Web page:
As long time Kindle owners and avid users of the Kindle iOS app we were thrilled to hear about lending coming to the Kindle platform. While we do enjoy using our local public library for eBooks, the waits are generally very long for titles and more lending options are always a good thing in our book. With the lending program now live, it's time to take a look as to how borrowing eBooks from Amazon works.
The Skinny on Borrowing From Amazon
Prime Membership Required: We all saw this one coming, in order to borrow eBooks from Amazon (they call this borrowing program the Kindle Owners' Lending Library) you must be an Amazon Prime member which costs $79 a year and includes other benefits like 2 day shipping from Amazon.
Apps Need Not Apply: As the name Kindle Owners' Lending Library (KOLL) suggests the lending program is only for Kindle owners. Not folks like my mum who has a Prime membership but uses the Kindle app on her iPad.
US Only: This is another restriction of the program that is also not going to come as a shock. In order to participate in the KOLL you must be in the United States. Although Amazon Prime membership is available outside of the United States the KOLL is restricted to US Prime members only.
The 1%: While Amazon is well known for the wide variety and volume of titles available for the Kindle, the selection of available titles for the KOLL is very small. Only 1%, 5,000 or so of the titles in the vast Amazon Kindle repository are available for lending. Want to know which books made the lending cut? Here are three ways to search as suggest by eBookFriendly.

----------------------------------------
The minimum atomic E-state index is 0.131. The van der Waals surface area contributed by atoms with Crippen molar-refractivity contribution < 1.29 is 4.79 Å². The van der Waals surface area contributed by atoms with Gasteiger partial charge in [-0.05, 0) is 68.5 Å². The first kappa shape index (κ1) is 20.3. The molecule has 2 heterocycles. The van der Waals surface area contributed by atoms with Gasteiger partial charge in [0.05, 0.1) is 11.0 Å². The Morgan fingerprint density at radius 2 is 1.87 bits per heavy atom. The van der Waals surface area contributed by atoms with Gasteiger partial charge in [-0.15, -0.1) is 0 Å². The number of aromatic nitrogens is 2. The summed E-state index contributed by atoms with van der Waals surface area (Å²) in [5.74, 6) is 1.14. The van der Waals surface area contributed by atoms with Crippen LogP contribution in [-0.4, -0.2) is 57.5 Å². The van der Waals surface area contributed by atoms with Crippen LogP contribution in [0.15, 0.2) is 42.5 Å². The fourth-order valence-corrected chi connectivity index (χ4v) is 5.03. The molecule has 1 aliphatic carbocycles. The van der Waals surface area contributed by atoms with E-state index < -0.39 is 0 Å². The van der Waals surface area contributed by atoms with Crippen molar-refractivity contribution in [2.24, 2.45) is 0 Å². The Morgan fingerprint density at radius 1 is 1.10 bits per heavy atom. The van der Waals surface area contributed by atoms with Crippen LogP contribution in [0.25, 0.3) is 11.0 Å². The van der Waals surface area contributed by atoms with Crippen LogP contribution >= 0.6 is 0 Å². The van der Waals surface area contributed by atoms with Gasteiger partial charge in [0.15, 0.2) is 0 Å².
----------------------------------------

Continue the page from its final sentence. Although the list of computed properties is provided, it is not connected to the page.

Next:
One Book Per Month: Are you a voracious reader that devours books in a few weeks? Well, with the KOLL you are capped at borrowing one title per month. Thankfully our local public library caps us to 12 at a time and when we return one, we can replace it with another, which is very handy since we're quick readers.
No Due Dates: Not quite done with that book after a month? Keep it for next month! With KOLL there are no due dates, your reading limitations are 1. Getting the title in the first place and 2. Accessing one title a month, thankfully there are no due dates for your one allotted title per month.
We admit to being a bit underwhelmed and think we'll continue to borrow using Overdrive from our local library as well as peruse our usual sources for free eBooks.
What do you think of the Kindle Owners' Lending Library?
(Images: Joelle Alcaidinho)